Extra Beer On Hand? Make A Batch Of Cheesy Wisconsin-Style Risotto

Traditional risotto is a northern Italian meal made commonly with Arborio rice and cooked slowly with meat or vegetable stock until it is tender and silky. If you are unfamiliar with the glories of this dish, begin with this traditional take on Parmesan risotto. But if risotto is already your jam, you may be looking for ways to mix it up and try different takes on the recipe. 

For something decadent and delicious, try putting a Midwestern spin on this classic Italian dish. The state of Wisconsin has a robust beer culture, informed by how in the 1800s, largely European immigrants settled in the area, bringing with them their artisan approach to beer. Since traditional risotto often calls for white wine, making risotto with beer is a satisfying way to infuse the dish with a different flavor profile. By channeling the rich flavors of Wisconsin, your northern Italian risotto will transform completely — and deliciously.

How to make Wisconsin-style risotto

For inspiration, start with this recipe by A.E. Dwyer for The Takeout. Dwyer's recipe for Wisconsin-style risotto depends on swapping out the traditional ingredients in risotto for things that more closely represent the Midwest. This begins with exchanging the traditional white wine for beer, and the onions or shallots for caramelized onions. Though white wine usually gets added to the risotto only in the beginning, Dwyer recommends adding beer twice — once at the beginning and once toward the end to boost the beer flavor.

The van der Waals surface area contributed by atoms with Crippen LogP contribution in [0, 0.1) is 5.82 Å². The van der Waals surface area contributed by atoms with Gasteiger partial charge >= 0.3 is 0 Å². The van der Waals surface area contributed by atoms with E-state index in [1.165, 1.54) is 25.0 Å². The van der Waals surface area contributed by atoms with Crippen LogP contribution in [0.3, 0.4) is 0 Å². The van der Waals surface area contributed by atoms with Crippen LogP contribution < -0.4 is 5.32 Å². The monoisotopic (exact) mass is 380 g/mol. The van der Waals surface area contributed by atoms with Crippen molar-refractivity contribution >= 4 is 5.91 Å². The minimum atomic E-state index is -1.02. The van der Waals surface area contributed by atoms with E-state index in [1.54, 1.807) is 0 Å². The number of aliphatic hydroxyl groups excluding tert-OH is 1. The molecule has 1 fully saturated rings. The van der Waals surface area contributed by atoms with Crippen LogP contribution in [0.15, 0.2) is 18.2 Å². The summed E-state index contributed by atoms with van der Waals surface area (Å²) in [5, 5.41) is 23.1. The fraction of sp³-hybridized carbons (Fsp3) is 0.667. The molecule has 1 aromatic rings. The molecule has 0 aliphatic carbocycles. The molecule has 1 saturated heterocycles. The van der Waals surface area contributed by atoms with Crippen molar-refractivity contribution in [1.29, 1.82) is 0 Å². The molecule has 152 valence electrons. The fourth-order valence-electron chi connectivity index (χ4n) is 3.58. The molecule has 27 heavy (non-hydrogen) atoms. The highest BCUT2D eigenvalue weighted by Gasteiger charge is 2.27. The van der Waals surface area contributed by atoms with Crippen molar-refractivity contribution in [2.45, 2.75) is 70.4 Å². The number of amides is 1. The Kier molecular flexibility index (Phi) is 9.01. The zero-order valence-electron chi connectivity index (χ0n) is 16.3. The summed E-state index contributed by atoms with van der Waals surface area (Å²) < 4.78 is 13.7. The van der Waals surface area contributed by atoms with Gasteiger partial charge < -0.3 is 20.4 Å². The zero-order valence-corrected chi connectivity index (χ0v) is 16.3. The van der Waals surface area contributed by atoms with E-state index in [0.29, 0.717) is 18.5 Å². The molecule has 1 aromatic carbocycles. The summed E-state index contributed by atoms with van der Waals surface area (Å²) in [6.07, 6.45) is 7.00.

Some recipes recommend using a lager, while others have used pale ale, pilsners, or Cocoon beer, an Italian brew made with mulberries that is slightly acidic and herbal. And if you want the flavor but still aren't sure about adding beer directly to your risotto, MasterChef's Graham Elliot makes his risotto with beer-braised onions.

Instead of Parmesan cheese, use a classic Wisconsin smoked cheddar. This cheese has a deeper and richer flavor and goes better with the other ingredients in this recipe variation. Finally, it wouldn't be Wisconsin-style risotto without bratwurst. Traditional risotto may or may not have a protein, but for this twist, some chopped bratwurst will do the trick. Other recipes have chosen bacon for the protein, which adds to the richness of the dish. One last optional addition — some chives for the top. This midwestern take on a classic dish is cheesy, rich, and exactly the type of risotto variation you've been looking for.

How does beer change risotto?

An early step in the traditional risotto-making process is adding a small amount of white wine. You add the wine when the Arborio rice grains are still hard, and the acid in the wine helps penetrate the grains and infuse them with a subtle but balanced flavor that will help even out the richness of the dish. However, there are many common substitutes for wine in this recipe, not the least of which is beer.

Beer is sent in to accomplish the same job as the wine. The idea is for it to establish a flavor threshold that the richer ingredients can build off of. As such, it should not be anything too bitter — dark beers can overtake the risotto in an unpleasant way. Instead, go for something lighter that will create the taste you want without being overpowering. 

Though it is common today to finish traditional risotto with some butter or Parmesan cheese, the true creaminess in risotto comes from the low and slow method by which it is cooked, slowly transforming hard rice into the ultimate satisfying meal. Adding beer to this slow process infuses the dish with rich, hearty flavor, and makes it the perfect base for other savory ingredients like cheddar and sausage.